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The Hollingworth Center
Intercultural reflective conversations
Dillon, A. & Pinedo-Burns, H. (In-press). Intercultural reflective conversations: Fulfilling the mission of laboratory schools in the UAE and US. IALS Journal.
Our conversations across the Atlantic came about through our joint connection with the International Association of Laboratory Schools (IALS), a spirit of collegiality, and a belief in the power of Communities of Practice. These reflective conversations have highlighted some of the strengths and opportunities for growth of our laboratory schools in context. What has become clear is that in order to be competitive and relevant as laboratory schools within the current academic landscape, we must keep the mission of our laboratory schools at the forefront of our minds and be ready to revisit this philosophy as a stimulus for reflection. This paper describes the context of our two learning centers and focuses on our mission statements in relation to the IALS core characteristics of laboratory schools which is guided by the model of Appreciative Inquiry in its broadest sense; particularly highlighting our strengths and aspirations (Lemmerman, Cardenas, Tschannen-Moran and Tschannen-Moran, 2007).
Puffins, Butterflies, and Clouds in the Preschool: The Importance of Wonder
Pinedo-Burns H. (2015). Puffins, butterflies, and clouds in the preschool: The importance of wonder. In Iorio, J. M., & Parnell, W. (Eds.). Rethinking readiness in early childhood education: Implications for policy and practice. New York, NY: Palgrave Macmillan.
The discourse of readiness in early childhood leaves little room for wonder, yet it does not have to be this way. Methodologically a narrative inquiry, this conceptual chapter is written from the perspective of a preschool teacher/director at an urban, university-based lab preschool. This chapter focuses on three vital pedagogical stances teachers can take in order to re-establish wonder at the center of the realm of early childhood: 1) invite children’s sense of wonder; 2) listen to the wonderings of children; and 3) make room for wonder. In doing so, teachers assert the value of wonder to children, their parents, and educational leaders alike, recognizing the vital, yet less tangible foundational skills that wondering offers children: engagement, observation, exploration, and inquiry.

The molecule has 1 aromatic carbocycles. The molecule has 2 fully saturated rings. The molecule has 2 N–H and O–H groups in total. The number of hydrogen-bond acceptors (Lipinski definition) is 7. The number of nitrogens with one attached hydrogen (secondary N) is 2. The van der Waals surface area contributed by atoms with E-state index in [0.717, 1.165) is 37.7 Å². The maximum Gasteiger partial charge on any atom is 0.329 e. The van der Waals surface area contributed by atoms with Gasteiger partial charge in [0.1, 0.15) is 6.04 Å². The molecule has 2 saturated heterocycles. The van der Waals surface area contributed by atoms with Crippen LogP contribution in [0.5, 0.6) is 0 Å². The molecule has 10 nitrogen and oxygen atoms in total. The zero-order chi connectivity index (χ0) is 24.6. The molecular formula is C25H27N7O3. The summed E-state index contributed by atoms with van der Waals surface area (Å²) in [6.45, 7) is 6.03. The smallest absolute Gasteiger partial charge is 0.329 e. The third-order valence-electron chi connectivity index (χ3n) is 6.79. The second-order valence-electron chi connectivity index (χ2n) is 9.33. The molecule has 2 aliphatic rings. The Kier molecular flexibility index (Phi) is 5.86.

I have a voice, I have a story
Pinedo-Burns, H. & Bentley, D. (In-press). “I have a voice. I have a story.” The artistic practice of practitioner research. In Iorio, J. M., & Parnell, W. (Eds.). Disrupting early childhood education research: Imagining new possibilities. New York, NY: Routledge Taylor and Francis Group.
This chapter explores the artistic practice of teacher researchers, examining the representations that are enabled through this often-silenced practitioner voice. Positioning ourselves as artists we challenge the limited notion of the teacher researcher as simply a reporter of facts from within the early childhood classroom, looking closely at the artistic practices inherent in representation (Richardson, 2005; Gallas, 1994; Paley, 1984). We argue that the artistic practice of the teacher enables particular kinds of representations from within the classroom, including issues such as social justice, bias, mortality etc. (Richardson, 2005).
Thinking Outside the Woods
Pinedo-Burns, H. (Under Review). Thinking outside the woods: Urban nature and inviting the wild into the city classroom. In Arreguin-Anderson, M., Kharod, D., & Sutterby, J. Eds. Advances in early education and daycare Volume 21.
The importance of and value in nature play has long been observed and recognized within early childhood education (Carson, 1998/1965; Cadwell, 1997; Wilson, 1995). This chapter explores the possibilities for and benefits of nature play in the urban classroom, using narrative inquiry (Chase, 2005; Richardson, 1997, 2000) as method. This chapter addresses three specific actions educators may take to support nature explorations in the urban classroom. First, educators can adopt a Nature Mindset: a sense of comfort with nature, and getting dirty in the classroom. Second, educators can actively create opportunities for nature study, exploration, & experience through specific provocations in the classroom. Finally, educators must be willing to think outside the woods when conceptualizing and enacting nature play in the urban classroom.